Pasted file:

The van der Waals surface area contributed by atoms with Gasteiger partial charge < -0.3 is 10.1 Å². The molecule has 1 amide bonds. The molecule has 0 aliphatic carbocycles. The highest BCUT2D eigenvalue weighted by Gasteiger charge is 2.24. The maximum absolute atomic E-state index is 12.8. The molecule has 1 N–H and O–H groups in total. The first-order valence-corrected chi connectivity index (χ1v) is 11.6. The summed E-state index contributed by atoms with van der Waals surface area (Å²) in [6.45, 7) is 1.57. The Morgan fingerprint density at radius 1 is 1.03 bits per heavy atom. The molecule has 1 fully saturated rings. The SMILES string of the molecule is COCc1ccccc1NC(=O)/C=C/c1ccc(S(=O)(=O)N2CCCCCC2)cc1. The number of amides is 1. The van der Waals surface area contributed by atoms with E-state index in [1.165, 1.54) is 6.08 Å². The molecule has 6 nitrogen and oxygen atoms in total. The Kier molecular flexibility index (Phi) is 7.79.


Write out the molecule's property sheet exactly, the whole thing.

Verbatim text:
The van der Waals surface area contributed by atoms with Gasteiger partial charge < -0.3 is 10.1 Å². The molecule has 1 amide bonds. The molecule has 0 aliphatic carbocycles. The highest BCUT2D eigenvalue weighted by Gasteiger charge is 2.24. The maximum absolute atomic E-state index is 12.8. The molecule has 1 N–H and O–H groups in total. The first-order valence-corrected chi connectivity index (χ1v) is 11.6. The summed E-state index contributed by atoms with van der Waals surface area (Å²) in [6.45, 7) is 1.57. The Morgan fingerprint density at radius 1 is 1.03 bits per heavy atom. The molecule has 1 fully saturated rings. The SMILES string of the molecule is COCc1ccccc1NC(=O)/C=C/c1ccc(S(=O)(=O)N2CCCCCC2)cc1. The number of amides is 1. The van der Waals surface area contributed by atoms with E-state index in [1.165, 1.54) is 6.08 Å². The molecule has 6 nitrogen and oxygen atoms in total. The Kier molecular flexibility index (Phi) is 7.79.